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Eight reasons why atheists change their minds…

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Closing our religion coverage a bit late today, here’s an interesting item on eight common factors as to why atheists change their minds.

One key reason appears to be that they are propagandized to think that theists are dumb. But then, as one witness writes,

And then there’s Leah Libresco—another atheist blogger turned Catholic. Leah recalls the challenging impact of reasonable Christians in her academic circle:

“I was in a philosophical debating group, so the strongest pitch I saw was probably the way my Catholic friends rooted their moral, philosophical, or aesthetic arguments in their theology. We covered a huge spread of topics so I got so see a lot of long and winding paths into the consequences of belief.”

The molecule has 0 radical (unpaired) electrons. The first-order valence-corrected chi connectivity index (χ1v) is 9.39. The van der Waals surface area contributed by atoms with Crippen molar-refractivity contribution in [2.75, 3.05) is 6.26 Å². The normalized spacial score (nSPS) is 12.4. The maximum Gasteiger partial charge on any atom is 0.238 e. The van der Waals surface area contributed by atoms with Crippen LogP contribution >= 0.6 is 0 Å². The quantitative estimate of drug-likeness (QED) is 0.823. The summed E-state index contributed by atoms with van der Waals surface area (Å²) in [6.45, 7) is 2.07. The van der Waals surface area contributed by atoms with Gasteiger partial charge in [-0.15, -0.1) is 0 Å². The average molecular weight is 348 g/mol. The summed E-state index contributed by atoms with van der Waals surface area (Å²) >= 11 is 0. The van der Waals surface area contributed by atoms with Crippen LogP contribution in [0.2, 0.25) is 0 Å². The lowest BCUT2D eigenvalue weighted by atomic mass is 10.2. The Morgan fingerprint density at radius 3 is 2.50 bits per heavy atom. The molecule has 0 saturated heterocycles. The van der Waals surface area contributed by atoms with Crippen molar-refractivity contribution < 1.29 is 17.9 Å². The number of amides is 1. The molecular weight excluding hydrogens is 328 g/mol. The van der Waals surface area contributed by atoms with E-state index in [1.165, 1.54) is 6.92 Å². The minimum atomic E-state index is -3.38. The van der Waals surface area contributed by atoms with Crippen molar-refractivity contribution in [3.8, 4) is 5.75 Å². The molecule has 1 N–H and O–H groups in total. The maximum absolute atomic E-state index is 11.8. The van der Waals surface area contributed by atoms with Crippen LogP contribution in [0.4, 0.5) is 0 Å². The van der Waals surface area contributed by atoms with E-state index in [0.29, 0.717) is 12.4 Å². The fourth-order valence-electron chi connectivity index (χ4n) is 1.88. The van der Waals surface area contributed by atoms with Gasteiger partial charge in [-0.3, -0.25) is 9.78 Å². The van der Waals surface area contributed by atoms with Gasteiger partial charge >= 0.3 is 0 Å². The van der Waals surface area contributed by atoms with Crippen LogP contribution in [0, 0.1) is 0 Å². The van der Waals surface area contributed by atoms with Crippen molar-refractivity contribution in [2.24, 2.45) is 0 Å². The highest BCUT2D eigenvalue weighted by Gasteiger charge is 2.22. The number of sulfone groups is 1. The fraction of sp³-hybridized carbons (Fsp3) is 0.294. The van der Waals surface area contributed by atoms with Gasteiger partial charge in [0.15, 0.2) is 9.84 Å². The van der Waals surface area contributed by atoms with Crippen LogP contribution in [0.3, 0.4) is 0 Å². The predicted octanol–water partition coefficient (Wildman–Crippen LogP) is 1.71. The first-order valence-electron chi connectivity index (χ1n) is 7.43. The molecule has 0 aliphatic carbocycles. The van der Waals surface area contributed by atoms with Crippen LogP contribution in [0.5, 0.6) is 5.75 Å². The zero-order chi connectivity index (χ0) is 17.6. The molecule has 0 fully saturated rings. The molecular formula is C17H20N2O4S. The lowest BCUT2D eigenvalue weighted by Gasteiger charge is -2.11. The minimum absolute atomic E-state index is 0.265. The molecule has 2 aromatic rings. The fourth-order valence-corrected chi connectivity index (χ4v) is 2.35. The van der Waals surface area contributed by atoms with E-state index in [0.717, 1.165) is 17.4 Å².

Recalling her first encounter with this group of intelligent Christians, she writes on her blog:

“When I went to college…I met smart Christians for the first time, and it was a real shock.”

That initial “shock” stirred her curiosity and propelled her in the direction of Christianity. Leah is now an active Catholic. More.

Well, there’s that, and then there’s this: Guy asks obvious question: Why ARE the new atheists so angry? They score higher than conservative commentators on “certainty,” so maybe they are angry because the rest of us don/t listen to them when we supposedly should?

Then there was the time new atheists tried writing their own Ten Commandments, but…

And Sam Harris was trashing Francis Collins for no particular reason. As we said at the time,

And to think new atheists wonder why they are least liked! Is it just barely possible that it’s not about being an atheist after all but about, um, behaviour issues… (here, here, and here, just for example)?